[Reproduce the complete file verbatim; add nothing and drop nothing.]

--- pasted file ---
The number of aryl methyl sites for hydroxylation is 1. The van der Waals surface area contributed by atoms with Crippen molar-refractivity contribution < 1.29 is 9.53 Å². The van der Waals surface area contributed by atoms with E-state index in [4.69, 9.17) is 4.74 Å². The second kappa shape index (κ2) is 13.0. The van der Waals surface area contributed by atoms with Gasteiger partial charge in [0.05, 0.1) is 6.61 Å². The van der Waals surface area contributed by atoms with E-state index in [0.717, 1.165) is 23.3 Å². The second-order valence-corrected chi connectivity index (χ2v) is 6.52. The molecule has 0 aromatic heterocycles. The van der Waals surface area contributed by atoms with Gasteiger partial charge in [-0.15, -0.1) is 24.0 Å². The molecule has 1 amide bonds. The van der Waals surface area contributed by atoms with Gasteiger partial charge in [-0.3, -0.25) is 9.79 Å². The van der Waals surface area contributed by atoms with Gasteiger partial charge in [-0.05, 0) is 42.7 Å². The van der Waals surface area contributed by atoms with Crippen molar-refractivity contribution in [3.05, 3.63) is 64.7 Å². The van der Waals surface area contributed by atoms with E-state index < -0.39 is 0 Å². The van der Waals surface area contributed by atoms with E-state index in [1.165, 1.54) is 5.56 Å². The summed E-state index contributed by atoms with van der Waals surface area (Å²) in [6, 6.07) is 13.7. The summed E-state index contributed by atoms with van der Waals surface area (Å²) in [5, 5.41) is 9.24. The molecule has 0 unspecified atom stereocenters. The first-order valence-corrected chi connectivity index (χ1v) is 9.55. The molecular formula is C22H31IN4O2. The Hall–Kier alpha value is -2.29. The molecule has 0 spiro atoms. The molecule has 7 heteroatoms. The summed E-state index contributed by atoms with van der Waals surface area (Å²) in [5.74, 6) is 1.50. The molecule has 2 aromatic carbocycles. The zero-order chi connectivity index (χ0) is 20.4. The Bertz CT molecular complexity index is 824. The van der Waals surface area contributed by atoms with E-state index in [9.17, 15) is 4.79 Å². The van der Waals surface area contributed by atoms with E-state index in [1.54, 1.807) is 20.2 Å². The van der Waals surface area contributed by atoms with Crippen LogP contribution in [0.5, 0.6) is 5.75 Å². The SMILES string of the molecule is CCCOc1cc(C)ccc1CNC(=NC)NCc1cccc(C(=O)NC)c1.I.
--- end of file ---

The number of aryl methyl sites for hydroxylation is 1. The van der Waals surface area contributed by atoms with Crippen molar-refractivity contribution < 1.29 is 9.53 Å². The van der Waals surface area contributed by atoms with E-state index in [4.69, 9.17) is 4.74 Å². The second kappa shape index (κ2) is 13.0. The van der Waals surface area contributed by atoms with Gasteiger partial charge in [0.05, 0.1) is 6.61 Å². The van der Waals surface area contributed by atoms with E-state index in [0.717, 1.165) is 23.3 Å². The second-order valence-corrected chi connectivity index (χ2v) is 6.52. The molecule has 0 aromatic heterocycles. The van der Waals surface area contributed by atoms with Gasteiger partial charge in [-0.15, -0.1) is 24.0 Å². The molecule has 1 amide bonds. The van der Waals surface area contributed by atoms with Gasteiger partial charge in [-0.3, -0.25) is 9.79 Å². The van der Waals surface area contributed by atoms with Gasteiger partial charge in [-0.05, 0) is 42.7 Å². The van der Waals surface area contributed by atoms with Crippen molar-refractivity contribution in [3.05, 3.63) is 64.7 Å². The van der Waals surface area contributed by atoms with E-state index < -0.39 is 0 Å². The van der Waals surface area contributed by atoms with E-state index in [1.165, 1.54) is 5.56 Å². The summed E-state index contributed by atoms with van der Waals surface area (Å²) in [6, 6.07) is 13.7. The summed E-state index contributed by atoms with van der Waals surface area (Å²) in [5, 5.41) is 9.24. The molecule has 0 unspecified atom stereocenters. The first-order valence-corrected chi connectivity index (χ1v) is 9.55. The molecular formula is C22H31IN4O2. The Hall–Kier alpha value is -2.29. The molecule has 0 spiro atoms. The molecule has 7 heteroatoms. The summed E-state index contributed by atoms with van der Waals surface area (Å²) in [5.74, 6) is 1.50. The molecule has 2 aromatic carbocycles. The zero-order chi connectivity index (χ0) is 20.4. The Bertz CT molecular complexity index is 824. The van der Waals surface area contributed by atoms with E-state index in [9.17, 15) is 4.79 Å². The van der Waals surface area contributed by atoms with E-state index in [1.54, 1.807) is 20.2 Å². The van der Waals surface area contributed by atoms with Crippen LogP contribution in [0.5, 0.6) is 5.75 Å². The SMILES string of the molecule is CCCOc1cc(C)ccc1CNC(=NC)NCc1cccc(C(=O)NC)c1.I.